Soils must be considered in the nexus
The 2011 Bonn Nexus Conference successfully introduced the nexus concept. Originating from within the water community, the nexus calls for balancing the water demand to increase water, energy and food security. For the responsible governance of the transformation of our soils, nexus thinking is crucial for strategic and conceptual reasons. The strategic reason is straightforward. Despite promising new initiatives, soils do not ride the wave. They do not receive the attention they require. To raise people’s awareness of the importance of soils, it is necessary to demonstrate the linkages between soils and other areas of societal concern such as food security, climate change or water security. Thinking conceptually of soils in the nexus has four dimensions.
Soil loss: mitigation and adaptation
Given the high rates of soil loss, transgovernance of soils must devote attention to the mitigation of and the adaptation to soil loss. There is a wide array of sustainable land management (SLM) practices available (see, for example, the World Overview of Conservation Approaches and Technologies). However, the adoption rates of SLM practices remain very low in many cases. To increase SLM adoption, more attention to contextual factors such as access to markets and credits or security of tenure is necessary. This requires localised solutions developed jointly with land users making use of their practical and traditional knowledge and respecting cultural diversity. We will probably also need to start thinking about soil engineering, technological approaches to support (or even substitute) the ecosystem services of soils. The high hopes placed on biochar are only one example in this regard. Soil engineering poses tremendous governance challenges. Which ecosystem service shall be supported? How to distribute the benefits? Taking into account that soil ecosystem services are of global importance, any effort towards soil engineering needs to build on the experiences with adaption to climate change: Those who are in most need of adaptation are often those with the least capacity to make use of adaptation options.
From policy design to pathways of change
In addressing the soil-related challenges to sustainable development, there are always several pathways of change available. Deciding among them is a highly political task. Transgovernance assumes a crucial role in facilitating a decision process on these pathways. Further, serious implementation gaps characterise sustainability governance in general and the responsible governance of our soils in particular. It is therefore pivotal to not only devote attention to policy design but to address triggers of change and possible ways to support them. Addressing the question of “how change happens” is a hallmark of transdisciplinary work. This requires attention to “politics and power”. Integrated management will involve shifting responsibilities within ministries, while securing land rights of marginal groups in society is likely to involve confronting vested interests. Given the importance of access to fertile soils for the right to food, transgovernance of soils must engage with efforts to broaden and secure access to land for those whose subsistence depends on it. Doing this in a way that pre-empts people’s decision to migrate would run counter to the essentials of transgovernance. However, secure access to land is essential to reduce vulnerability of these livelihoods and to enable them to take choices regarding their future. Learning from and documenting the experiences of civil society organisations assisting people in securing access to land is pivotal here. Often, it is they who have developed feasible strategies for change in adverse policy contexts.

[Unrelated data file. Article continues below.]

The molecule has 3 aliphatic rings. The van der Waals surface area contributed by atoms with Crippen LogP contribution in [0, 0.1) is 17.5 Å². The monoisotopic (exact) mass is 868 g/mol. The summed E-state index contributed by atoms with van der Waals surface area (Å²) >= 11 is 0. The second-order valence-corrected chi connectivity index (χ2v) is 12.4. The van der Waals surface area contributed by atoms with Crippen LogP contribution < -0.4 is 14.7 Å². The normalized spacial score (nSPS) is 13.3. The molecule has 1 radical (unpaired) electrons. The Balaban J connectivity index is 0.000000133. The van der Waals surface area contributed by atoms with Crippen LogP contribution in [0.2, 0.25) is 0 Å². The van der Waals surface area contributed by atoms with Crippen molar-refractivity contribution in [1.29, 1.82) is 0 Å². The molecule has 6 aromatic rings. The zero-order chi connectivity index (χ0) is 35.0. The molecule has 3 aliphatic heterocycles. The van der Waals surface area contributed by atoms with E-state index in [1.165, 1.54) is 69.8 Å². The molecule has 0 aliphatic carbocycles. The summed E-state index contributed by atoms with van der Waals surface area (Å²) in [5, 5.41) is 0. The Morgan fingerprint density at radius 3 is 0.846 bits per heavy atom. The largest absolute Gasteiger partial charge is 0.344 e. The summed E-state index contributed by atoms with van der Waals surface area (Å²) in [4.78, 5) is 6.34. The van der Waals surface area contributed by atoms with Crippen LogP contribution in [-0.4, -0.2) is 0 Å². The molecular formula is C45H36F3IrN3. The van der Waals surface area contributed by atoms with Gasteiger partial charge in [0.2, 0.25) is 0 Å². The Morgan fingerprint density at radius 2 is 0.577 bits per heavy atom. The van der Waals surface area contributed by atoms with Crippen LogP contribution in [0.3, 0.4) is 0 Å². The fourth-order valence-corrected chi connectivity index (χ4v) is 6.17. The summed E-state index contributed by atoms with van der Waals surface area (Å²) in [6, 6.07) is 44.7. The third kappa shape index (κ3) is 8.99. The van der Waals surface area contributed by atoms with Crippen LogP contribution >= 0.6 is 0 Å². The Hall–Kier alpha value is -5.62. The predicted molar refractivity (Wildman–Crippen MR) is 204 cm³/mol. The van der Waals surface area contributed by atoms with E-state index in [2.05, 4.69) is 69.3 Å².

Responsible governance of the transformation of our soils must build on and incorporate the various emerging initiatives on sustainable soil management. To foster the emergence of the urgently needed alliances for change among these initiatives, to contribute to the exchange of knowledge and to raise public and political awareness on the essential roles of soils in sustainable development, a multi-stakeholder platform is necessary. This platform must acknowledge that the exchange of knowledge does not come about in one-shot events. It requires an open and inclusive process for the co-evolution of knowledge between scientists and decision-makers in society. It is against this backdrop that the Institute for Advanced Sustainability Studies, jointly with its partners, has initiated and is co-hosting Global Soil Week (www.globalsoilweek.org). The increasing global awareness on the importance of soils and the growing number of initiatives on sustainable soil management provide a highly fertile ground for responsible governance of the transformation of our soils. We urgently need to make use of this momentum.
Coordinator, Global Soil Forum
Institute for Advanced Sustainability
Studies – IASS